The Texas case arose out of the conviction of a man who had purchased a gun while under indictment and lied about it during his background check, according to [US District Court Judge David] Counts’ ruling. Last year, while indicted on charges of burglary and missing court dates, Jose Gomez Quiroz tried to buy a semi-automatic pistol at an Alpine store. He denied he was under indictment on his background check form, and, after a seven-day wait for approval, picked up his new gun.
Days later, the federal system alerted that the purchase was illegal. He was convicted on the same day of the Supreme Court [Bruen] ruling. Almost immediately, he appealed, claiming the New York ruling invalidates the law he broke. Counts agreed.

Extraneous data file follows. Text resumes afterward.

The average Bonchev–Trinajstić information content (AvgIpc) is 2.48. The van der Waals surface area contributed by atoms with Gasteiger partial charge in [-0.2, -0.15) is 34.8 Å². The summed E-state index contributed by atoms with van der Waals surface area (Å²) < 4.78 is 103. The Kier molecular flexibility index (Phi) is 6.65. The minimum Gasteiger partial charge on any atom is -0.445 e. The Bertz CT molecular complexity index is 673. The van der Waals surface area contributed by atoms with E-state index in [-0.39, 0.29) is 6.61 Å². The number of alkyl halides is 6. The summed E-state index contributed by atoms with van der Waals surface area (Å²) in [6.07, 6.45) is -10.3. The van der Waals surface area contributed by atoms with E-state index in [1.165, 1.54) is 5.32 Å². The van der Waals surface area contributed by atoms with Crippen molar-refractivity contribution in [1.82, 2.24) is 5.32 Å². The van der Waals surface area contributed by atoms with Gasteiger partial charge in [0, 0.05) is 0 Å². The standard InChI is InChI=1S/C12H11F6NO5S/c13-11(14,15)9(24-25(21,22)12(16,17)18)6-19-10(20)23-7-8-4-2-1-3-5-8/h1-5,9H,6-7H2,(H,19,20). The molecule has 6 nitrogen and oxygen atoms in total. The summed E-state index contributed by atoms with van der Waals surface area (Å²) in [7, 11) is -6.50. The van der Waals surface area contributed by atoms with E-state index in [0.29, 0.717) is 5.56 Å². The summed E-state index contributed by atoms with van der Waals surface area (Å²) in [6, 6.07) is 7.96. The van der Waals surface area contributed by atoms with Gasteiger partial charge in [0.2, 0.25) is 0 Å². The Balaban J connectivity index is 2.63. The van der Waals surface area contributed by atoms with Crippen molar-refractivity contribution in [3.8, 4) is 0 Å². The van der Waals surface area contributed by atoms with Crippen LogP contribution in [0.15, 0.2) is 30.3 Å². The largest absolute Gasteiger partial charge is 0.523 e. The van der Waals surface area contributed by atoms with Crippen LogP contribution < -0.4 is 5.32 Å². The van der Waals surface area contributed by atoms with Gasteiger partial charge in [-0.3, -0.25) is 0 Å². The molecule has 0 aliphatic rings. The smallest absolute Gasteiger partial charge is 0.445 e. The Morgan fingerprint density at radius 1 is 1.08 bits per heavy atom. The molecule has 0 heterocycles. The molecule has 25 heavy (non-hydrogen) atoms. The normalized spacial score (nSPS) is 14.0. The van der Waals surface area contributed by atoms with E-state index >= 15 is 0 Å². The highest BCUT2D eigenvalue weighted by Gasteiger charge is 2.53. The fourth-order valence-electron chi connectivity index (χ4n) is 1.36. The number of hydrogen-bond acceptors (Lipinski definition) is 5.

“The Second Amendment is not a ‘second class right,’” he ruled. “No longer can courts balance away a constitutional right.”
Nicole Golden, executive director of Texas Gun Sense, said there have long been “reasonable limitations” on the right to bear arms enshrined in the Second Amendment.
“Support for sensible gun laws has been really high, especially this summer in the wake of Uvalde,” Golden said. “This feels very much in violation of what I think the public is expecting when it comes to how we address our public safety.”